By Kenetta Muhammad

ATLANTA–As the Project Separation Tour continues, it stopped in Atlanta for the 16th town hall meeting. Student Minister Dr. Ava Muhammad, national spokesperson of the Honorable Minister Louis Farrakhan, recalled that the tour started when she came through Atlanta, heading to Birmingham, Alabama, to start her tour around the country. Now Black people from all over the country are calling her saying that they are ready to separate, she said.“You may ask separate from what? We must be separated from our former slave masters, and we must become an independent nation. Minister Farrakhan in the Time and What Must Be Done Series stated, ‘the Honorable Elijah Muhammad said that this is a people disagreeable to live with in peace,’” said Student Min. Ava Muhammad. “No matter what we do to show them our faithfulness, our love of country, even our love of them, they hate to see unity, progress and real economic development that would change the condition of the masses of our people.”

In Atlanta, Student Min. Ava Muhammad joined forces with the southern regional laborers of the Nation of Islam, including Student Minister Abdul Sharrieff Muhammad, southern regional representative of Min. Farrakhan who has been priming the city with work in the community. Many economic platforms and businesses have been developed through like-minded Blacks coming together and pooling their resources.

Atlanta, known as “Black Mecca” is a great city to bring the discussion of separation because it has more Black-owned businesses per capita than any other major city. According to Forbes, Atlanta is listed as the number one city where Black Americans are doing the best. It also stated that 20 percent of Atlanta’s Black workers are self-employed, the highest rate in the country. Atlanta is a prime location for separation because it is locally run by a Black mayor, the city council president is Black and the city has recently become the center of the film industry for Black directors and producers.


This monumental weekend in Atlanta started on Friday, July 26, at 7:00 p.m. with a roundtable discussion held in a packed room at the Loudermilk Center. The discussion focused on “Starting the Conversation” surrounding the need for a Black independent economy. We can not separate without a solid economic base and a governing body to handle our affairs.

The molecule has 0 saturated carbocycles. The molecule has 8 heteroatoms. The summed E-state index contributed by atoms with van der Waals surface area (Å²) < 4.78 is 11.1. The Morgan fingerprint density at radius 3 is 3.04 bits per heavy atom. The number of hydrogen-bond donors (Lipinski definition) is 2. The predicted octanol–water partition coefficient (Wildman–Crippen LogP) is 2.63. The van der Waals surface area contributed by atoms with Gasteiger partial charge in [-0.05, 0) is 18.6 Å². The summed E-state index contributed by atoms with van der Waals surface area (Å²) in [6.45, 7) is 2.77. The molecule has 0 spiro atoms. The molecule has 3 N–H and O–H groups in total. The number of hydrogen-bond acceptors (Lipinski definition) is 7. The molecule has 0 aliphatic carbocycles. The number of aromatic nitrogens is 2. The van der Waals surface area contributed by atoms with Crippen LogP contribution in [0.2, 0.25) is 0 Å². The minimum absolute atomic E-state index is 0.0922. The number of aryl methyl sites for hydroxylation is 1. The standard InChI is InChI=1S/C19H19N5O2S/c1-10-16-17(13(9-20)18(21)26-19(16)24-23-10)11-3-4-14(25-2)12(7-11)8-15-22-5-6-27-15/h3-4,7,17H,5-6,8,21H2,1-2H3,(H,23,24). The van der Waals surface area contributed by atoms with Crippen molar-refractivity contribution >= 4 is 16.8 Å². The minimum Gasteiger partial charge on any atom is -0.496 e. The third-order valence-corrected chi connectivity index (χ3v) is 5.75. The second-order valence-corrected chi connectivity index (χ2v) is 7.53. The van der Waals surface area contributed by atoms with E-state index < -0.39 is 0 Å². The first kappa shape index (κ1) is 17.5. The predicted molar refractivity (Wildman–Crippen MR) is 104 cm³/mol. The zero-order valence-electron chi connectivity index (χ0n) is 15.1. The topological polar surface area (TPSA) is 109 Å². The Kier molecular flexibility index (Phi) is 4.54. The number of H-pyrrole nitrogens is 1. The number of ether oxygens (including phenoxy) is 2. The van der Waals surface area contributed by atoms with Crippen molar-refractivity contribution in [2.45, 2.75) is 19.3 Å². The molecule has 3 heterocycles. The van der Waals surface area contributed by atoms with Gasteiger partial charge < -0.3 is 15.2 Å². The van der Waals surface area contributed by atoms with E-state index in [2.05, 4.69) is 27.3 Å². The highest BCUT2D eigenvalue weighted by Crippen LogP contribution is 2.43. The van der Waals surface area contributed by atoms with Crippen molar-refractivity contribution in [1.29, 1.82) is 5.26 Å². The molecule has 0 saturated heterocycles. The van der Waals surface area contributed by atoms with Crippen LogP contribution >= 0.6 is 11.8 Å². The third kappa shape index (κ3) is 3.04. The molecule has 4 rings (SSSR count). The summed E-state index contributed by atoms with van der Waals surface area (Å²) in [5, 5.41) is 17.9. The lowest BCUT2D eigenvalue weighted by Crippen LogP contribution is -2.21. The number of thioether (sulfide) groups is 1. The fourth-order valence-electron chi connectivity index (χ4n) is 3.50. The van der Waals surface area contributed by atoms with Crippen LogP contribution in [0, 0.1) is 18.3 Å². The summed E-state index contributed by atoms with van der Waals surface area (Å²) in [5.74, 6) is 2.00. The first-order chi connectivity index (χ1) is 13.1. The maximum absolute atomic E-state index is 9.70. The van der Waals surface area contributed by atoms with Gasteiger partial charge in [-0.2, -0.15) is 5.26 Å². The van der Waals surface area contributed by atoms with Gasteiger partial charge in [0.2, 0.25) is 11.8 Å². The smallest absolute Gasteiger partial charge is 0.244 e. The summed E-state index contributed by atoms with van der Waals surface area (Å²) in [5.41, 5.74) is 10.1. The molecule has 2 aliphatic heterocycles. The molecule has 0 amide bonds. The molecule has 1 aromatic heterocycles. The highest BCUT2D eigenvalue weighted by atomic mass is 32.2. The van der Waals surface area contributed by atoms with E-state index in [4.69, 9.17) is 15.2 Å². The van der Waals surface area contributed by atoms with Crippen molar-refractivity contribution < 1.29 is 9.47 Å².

Min. Farrakhan once stated, “I want to say to the government: We are not just somebody that’s desirous of separating from you on our own. The program of separation is given by God and backed by God as the only solution to the toxic relationship between Black and White.”

The panel discussion was hosted by Student Minister Darryl Muhammad of Macon, Georgia. Student Min. Ava Muhammad, Student Min. Sharrieff Muhammad, Student Secretary Sean Muhammad of Muhammad Mosque No. 15 and Sister Tequella Muhammad of Memphis, a disaster preparedness advocate and financial advisor were panelists.

One of the main focuses of the discussion was the launch of a Capital Giving Campaign by the southern region of the Nation of Islam led by Bro. Sean Muhammad. “Capital is wealth, capital is stocks, where it differs from money, money is a means for exchange. Capital is what creates long-term businesses and financial success.” The Campaign’s goal is to help create financial programs and budgets, create jobs and businesses, and ultimately help build a nation.